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Planning Commission approves 175-unit condo project
Atherstone condos
An amendment to a previously-approved plan for 140-unit condominium project was approved by the Turlock Planning Commission on Thursday, adding an additional 35 units to the development plan among other changes (ANGELINA MARTIN/The Journal).

Despite traffic concerns from neighbors of the project, the Turlock Planning Commission on Thursday voted in favor of an amendment which will add an additional 35 units to a previously-approved condominium development on the north side of town.

Located on the southwest corner of Atherstone Road and North Tegner Road, the 7.15-acre property is owned by Turlock businessman Matt Swanson, who in 2005 applied to rezone the lot from Heavy Commercial to Planned Development 241 so that 140 air space condominiums known as “Park Villas” and a commercial pad could be developed. Before the condominium plan could be approved, however, the subsequent downturn in the market resulted in legislative extensions for project maps, including Park Villas.

The life of the condominium map was extended to July 2018, and at the June 7 Planning Commission meeting a three-year time extension was granted.

On Thursday, the Planning Commission considered a proposal that would change several things about the prior plan for the condominiums: the number of units, their height and whether or not they would be rented out or owned.

The amendment called for an increase in units from 140 to 175, and only required approval from the Planning Commission instead of needing additional approval from the City Council, Principal Planner Katie Quintero explained, as the addition did not count for more than 25 percent of the previously-approved plans.

“The applicant is proposing to revise the site there are modifications to the layout to accommodate the additional units,” Quintero said, adding that even with the additional units, the project still falls under the City’s General Plan density of 15 to 30 units per acre for a High Density Residential zoning district.

The amendment would also potentially allow the units to become apartments.

Currently, the development plan specifies that it will be built as condominiums. The amendment allows the project to either record a condominium map, which would require the individual units to be sold separately, or to remain as one parcel where the buildings would be under one, single ownership.

“The site plan would not change if it was developed as condominiums or an apartment,” Quintero said. “With the condominiums, a homeowners association would have to be established, which would establish the joint maintenance of the common areas.”

The last amendment to the planned development sought to increase the project’s height from 40 feet (the zoning district’s maximum allowance) to 42 feet. Quintero said the increase was not significant, and in comparison, shared that The Vista has a height of 50 feet and the Sierra Oaks apartments are 45-feet tall.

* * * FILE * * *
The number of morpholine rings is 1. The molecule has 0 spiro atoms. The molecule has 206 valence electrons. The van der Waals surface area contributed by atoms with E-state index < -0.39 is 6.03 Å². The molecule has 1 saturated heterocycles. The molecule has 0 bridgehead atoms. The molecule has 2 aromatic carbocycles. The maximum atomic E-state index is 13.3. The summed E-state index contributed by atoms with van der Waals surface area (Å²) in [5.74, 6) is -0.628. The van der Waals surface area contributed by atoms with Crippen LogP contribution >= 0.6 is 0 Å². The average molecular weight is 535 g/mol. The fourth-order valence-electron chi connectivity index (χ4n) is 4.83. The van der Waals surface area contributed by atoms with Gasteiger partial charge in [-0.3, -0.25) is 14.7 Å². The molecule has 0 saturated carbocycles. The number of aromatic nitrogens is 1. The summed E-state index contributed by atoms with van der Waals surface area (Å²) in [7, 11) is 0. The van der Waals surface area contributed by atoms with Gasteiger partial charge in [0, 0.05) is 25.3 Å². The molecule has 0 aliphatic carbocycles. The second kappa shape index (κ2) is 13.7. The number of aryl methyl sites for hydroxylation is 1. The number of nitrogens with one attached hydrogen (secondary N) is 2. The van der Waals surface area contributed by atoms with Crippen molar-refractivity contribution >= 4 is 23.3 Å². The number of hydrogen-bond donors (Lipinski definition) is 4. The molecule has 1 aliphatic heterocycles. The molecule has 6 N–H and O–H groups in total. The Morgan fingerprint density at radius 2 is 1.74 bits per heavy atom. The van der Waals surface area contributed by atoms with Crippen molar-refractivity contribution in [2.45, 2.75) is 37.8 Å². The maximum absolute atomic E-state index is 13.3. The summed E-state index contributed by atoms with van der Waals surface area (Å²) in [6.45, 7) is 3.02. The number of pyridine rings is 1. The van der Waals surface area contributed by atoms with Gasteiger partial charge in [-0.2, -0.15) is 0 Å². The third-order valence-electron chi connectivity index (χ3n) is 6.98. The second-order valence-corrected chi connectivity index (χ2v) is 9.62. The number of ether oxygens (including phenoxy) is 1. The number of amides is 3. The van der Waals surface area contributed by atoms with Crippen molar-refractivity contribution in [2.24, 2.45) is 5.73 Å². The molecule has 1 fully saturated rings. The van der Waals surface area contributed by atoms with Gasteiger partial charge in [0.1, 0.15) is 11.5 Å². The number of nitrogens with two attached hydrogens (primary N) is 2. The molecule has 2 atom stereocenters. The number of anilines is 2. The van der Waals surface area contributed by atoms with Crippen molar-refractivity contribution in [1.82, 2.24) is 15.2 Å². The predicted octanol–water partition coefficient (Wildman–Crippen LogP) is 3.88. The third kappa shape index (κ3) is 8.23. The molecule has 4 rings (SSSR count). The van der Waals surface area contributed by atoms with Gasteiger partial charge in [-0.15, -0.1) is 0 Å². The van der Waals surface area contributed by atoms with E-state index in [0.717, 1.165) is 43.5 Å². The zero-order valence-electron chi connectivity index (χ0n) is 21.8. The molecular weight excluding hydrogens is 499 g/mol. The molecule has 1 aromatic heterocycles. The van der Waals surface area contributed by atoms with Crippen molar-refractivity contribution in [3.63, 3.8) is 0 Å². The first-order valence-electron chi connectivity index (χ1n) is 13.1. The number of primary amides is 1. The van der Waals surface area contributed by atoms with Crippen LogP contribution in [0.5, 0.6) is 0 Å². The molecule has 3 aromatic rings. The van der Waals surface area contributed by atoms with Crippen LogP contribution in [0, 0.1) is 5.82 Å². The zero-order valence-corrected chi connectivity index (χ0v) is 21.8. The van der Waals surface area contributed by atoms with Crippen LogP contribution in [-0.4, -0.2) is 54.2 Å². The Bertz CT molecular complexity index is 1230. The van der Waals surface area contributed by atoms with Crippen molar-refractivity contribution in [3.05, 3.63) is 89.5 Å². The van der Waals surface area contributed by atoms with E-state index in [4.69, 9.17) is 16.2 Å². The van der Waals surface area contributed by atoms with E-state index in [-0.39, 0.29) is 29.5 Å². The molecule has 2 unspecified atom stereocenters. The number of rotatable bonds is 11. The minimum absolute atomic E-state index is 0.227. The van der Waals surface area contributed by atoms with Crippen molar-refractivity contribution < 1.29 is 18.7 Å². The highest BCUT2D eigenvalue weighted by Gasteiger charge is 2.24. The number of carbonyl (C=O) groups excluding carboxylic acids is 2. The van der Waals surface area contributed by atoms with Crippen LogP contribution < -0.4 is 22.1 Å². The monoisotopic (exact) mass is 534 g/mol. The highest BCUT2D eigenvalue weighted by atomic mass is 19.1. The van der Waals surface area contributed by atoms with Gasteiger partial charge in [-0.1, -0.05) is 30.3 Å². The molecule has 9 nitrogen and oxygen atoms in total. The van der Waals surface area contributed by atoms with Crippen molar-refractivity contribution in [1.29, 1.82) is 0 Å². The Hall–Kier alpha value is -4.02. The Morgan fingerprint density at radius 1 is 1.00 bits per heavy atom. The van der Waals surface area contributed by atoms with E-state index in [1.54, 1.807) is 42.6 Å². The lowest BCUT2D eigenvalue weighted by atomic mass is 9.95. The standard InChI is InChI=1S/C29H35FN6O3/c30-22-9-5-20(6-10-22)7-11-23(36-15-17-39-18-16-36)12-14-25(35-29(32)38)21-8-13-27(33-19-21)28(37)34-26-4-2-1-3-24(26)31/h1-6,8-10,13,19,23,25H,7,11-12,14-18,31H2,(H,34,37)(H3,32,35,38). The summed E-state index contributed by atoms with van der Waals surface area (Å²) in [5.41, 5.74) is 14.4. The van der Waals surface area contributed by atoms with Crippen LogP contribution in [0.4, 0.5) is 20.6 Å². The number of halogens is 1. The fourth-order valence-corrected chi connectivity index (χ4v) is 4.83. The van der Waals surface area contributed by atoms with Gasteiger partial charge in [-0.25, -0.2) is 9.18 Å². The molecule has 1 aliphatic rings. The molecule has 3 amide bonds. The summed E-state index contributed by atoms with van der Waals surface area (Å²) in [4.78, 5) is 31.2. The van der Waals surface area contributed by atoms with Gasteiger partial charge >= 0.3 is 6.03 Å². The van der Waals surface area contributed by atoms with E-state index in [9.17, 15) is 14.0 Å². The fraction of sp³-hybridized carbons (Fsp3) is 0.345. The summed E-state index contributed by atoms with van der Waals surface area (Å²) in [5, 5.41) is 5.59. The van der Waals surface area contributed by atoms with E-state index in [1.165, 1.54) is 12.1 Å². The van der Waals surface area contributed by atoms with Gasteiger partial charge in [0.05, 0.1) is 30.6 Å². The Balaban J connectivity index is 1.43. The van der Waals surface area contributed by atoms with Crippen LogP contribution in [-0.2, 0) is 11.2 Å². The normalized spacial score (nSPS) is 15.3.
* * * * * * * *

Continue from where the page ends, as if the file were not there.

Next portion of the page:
The height of the future condos wasn’t on the mind of the few who came to speak against the project, but traffic was. Greg Adams, who lives on a street near the project, said speeding is an issue in the area. The previous condominium plan would have produced about 1,018 vehicle trips per day onto Atherstone and North Tegner roads, and with the additional 35 units that estimate jumped to 1,228 daily trips.

“No one has shown any concerns about the traffic, the speed of the traffic down the almost one-way road on our street,” Adams said. “I don’t know what’s going to be done to address those concerns about the traffic but someone’s going to get hurt or someone’s going to get killed...I don’t get it.”

Another neighbor of the project expressed concern about overflow parking, and requested that the “No Parking” signs along North Tegner Road remain in place to ensure the road stays clear.

Project engineer and architect Jeffrey Cortinas said he was willing to accommodate any of the community’s concerns. Based off information received at the June 7 meeting, planners have looked into options like adding bushes and a fence to hide the parking lot from view.

City staff recommended the Planning Commission approve the project, as it falls directly in line with Turlock’s General Plan. To protect ag land on the outskirts of town, the City plan calls for more development on infill lots. The project also sticks to the General Plan’s theme of providing a wide range of housing for Turlock’s diverse population. The plan aims to achieve an overall housing type mix of 60 percent traditional single family, 40 percent medium and higher density housing type, and the current mix is 70-30.

With Chair Geoff Powers abstaining, the Planning Commission voted unanimously to approve the planned development amendment, under the condition that a “Left turn only” sign would be placed at the North Tegner Road exit to the complex in order to divert traffic away from points of concern for neighbors.